22 whole story again, but I'd like to just clarify a few details and ask you
23 some very specific questions about your evidence.
24 Now, we know from your statement that you went to the Zaria
25 check-point in Ilidza on the 25th of May and that you stayed overnight
1 there, and then you say that after breakfast on that morning there was a
2 confrontation with Serb forces, and you were subsequently detained.
3 You said that you saw television footage of French soldiers. On
4 whose television did you view that footage?
5 A. The TV set was in the premises where we were. Four people stayed
6 in one room, and in each room there was a TV set. If I remember well, I
7 think the TV channel was CNN, and they were showing French soldiers who
8 were standing around some trees, around some poles, and that's what we
9 saw. They made them hug trees, hug poles.
10 Q. And the premises you referred to, did they belong to UNPROFOR or
11 the Bosnian Serbs?
12 A. It was the UNPROFOR compound.
13 Q. Now, Mr. Vishnevski, when you were in Bosnia in 1995, were you
14 able to speak or understand the Serbian language?
15 A. A little bit. "Hello," "good-bye," things like that. Very
17 JUDGE KWON: Just for clarification, Mr. Hayden, I take it
18 Mr. Vishnevski is speaking in Russian, Ukrainian, which is interpreted.
19 MR. HAYDEN: He's speaking in Russian, Mr. President, and we're
20 receiving interpretation.
21 JUDGE KWON: Thank you very much.
22 MR. HAYDEN:
23 Q. Sir, so you've told us that you spoke of -- a little amount of
24 Serbian. Were any of your Ukrainian colleagues at the Zaria check-point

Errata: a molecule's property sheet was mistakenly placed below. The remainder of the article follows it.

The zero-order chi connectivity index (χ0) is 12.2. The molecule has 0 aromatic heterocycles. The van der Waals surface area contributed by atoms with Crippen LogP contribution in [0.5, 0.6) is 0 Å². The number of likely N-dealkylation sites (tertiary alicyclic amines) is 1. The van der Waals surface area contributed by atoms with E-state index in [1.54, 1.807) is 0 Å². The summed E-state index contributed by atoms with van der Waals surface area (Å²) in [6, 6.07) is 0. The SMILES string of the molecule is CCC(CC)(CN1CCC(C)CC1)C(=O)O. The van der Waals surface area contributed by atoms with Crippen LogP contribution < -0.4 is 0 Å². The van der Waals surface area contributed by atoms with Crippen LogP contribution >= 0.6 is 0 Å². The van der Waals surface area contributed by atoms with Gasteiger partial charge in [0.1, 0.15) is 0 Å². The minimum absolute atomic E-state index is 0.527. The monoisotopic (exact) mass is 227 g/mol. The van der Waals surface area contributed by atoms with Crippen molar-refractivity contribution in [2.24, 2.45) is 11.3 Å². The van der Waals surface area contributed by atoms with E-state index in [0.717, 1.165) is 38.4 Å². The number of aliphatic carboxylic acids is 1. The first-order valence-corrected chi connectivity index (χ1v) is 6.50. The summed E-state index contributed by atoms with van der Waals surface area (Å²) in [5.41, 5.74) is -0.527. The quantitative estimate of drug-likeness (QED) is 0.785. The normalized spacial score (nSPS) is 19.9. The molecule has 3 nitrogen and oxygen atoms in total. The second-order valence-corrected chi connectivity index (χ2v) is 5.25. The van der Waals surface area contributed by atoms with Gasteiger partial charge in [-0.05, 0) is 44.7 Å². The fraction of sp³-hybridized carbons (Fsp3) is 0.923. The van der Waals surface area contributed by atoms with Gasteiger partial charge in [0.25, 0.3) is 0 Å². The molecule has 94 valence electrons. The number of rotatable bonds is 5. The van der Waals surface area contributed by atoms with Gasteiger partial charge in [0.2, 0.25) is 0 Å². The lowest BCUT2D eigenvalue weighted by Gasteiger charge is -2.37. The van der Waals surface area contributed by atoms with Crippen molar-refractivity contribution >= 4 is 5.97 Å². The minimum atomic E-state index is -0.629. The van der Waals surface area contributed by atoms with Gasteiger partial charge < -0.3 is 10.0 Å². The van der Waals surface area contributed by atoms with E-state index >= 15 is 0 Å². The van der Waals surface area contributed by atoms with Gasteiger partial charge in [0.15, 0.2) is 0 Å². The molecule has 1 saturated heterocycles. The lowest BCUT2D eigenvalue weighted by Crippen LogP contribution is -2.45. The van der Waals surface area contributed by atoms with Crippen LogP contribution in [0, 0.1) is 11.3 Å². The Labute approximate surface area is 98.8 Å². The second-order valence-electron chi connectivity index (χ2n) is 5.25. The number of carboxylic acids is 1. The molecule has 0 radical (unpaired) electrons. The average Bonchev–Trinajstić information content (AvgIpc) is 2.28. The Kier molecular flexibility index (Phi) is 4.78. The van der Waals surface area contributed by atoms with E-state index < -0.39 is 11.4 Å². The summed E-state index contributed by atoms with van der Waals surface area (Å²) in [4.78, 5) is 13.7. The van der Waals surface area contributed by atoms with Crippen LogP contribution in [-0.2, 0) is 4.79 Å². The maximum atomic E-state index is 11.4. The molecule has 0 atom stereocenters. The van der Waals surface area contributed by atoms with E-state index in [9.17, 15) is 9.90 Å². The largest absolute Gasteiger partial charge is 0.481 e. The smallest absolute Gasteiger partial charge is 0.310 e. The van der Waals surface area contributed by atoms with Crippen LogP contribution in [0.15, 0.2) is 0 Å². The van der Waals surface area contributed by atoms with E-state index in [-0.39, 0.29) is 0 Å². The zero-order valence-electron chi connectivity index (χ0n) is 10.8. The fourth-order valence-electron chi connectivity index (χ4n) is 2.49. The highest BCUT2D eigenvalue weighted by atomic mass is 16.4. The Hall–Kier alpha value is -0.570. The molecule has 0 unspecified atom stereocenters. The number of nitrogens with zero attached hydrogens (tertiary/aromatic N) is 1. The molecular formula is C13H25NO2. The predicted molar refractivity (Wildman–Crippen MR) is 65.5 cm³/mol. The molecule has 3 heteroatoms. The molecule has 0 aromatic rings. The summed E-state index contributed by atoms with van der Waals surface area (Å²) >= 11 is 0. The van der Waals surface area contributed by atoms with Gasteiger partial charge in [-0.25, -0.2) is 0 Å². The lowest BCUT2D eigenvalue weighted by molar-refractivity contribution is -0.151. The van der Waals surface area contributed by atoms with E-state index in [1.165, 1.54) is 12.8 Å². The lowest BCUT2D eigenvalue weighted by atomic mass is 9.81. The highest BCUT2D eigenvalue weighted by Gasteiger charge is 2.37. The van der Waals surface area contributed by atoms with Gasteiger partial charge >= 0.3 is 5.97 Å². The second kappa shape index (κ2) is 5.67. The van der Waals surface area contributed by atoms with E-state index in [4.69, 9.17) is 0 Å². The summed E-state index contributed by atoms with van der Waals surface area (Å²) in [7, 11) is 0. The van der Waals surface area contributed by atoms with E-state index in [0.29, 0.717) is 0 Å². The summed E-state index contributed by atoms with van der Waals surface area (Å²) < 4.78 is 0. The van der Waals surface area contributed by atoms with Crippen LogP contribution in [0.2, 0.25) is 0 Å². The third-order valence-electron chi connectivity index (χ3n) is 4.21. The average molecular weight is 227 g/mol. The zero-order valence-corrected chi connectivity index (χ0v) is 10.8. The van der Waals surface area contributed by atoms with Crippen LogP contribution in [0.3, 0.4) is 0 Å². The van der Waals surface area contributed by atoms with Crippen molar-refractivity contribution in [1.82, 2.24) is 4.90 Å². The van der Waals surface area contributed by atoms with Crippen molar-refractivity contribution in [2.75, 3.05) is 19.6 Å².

25 able to speak or understand Serbian in a -- in a more comprehensive
2 A. Yes. There -- the people who were there for over a year could
3 understand Serbian quite well. Captain Movchaniuk was quite fluent in
5 Q. And how long had Captain Movchaniuk been at the Zaria
6 check-point, do you know?
7 A. I think that he had been there for over a year at that point.
8 Q. And on the morning of the 26th of May, the same morning you
9 handed over the weapons, did Captain Movchaniuk tell you anything with
10 respect to what the Bosnian Serb soldiers were saying?
11 A. No. He said that the Serb police had said that NATO would start
12 air-strikes, and since he spoke Serbian, he spoke to them, and they told
13 him that we had to be evacuated in order to safe from the NATO bombing.
14 Q. Thank you. And sorry, I think there was an error in my question
15 when I asked you what the Bosnian Serb soldiers were saying. I take it
16 that he was interacting with Bosnian Serb police officers, not soldiers;
17 is that right?
18 A. There were no soldiers of the Serbian Army there until we refused
19 to surrender any further weapons. At that point, the Serbian Army got
20 involved. Initially we surrendered our weapons or part of our weapons to
21 the Serbian police.
22 Q. And from what your colleague, the captain, was telling you or
23 otherwise, did you form a view as to why you were being detained on that
25 A. When we saw how they took French forces as hostages, we assumed
1 that the same fate would befall us, that we would also be taken as
2 hostages, but officially nobody said as much to us.
3 Q. Now, you were taken from Ilidza, and you eventually were taken by
4 bus to Bijeljina and from there to Banja Luka, and in your statement you
5 say that when you arrived in Banja Luka, that dogs were used to enforce
6 an order that you split into small groups.
7 Can you tell the Court precisely how the dogs were used to
8 enforce this order.
9 A. When they suggested that we break into smaller groups, we refused
10 to do that. We refused to follow that order of the Serb soldiers.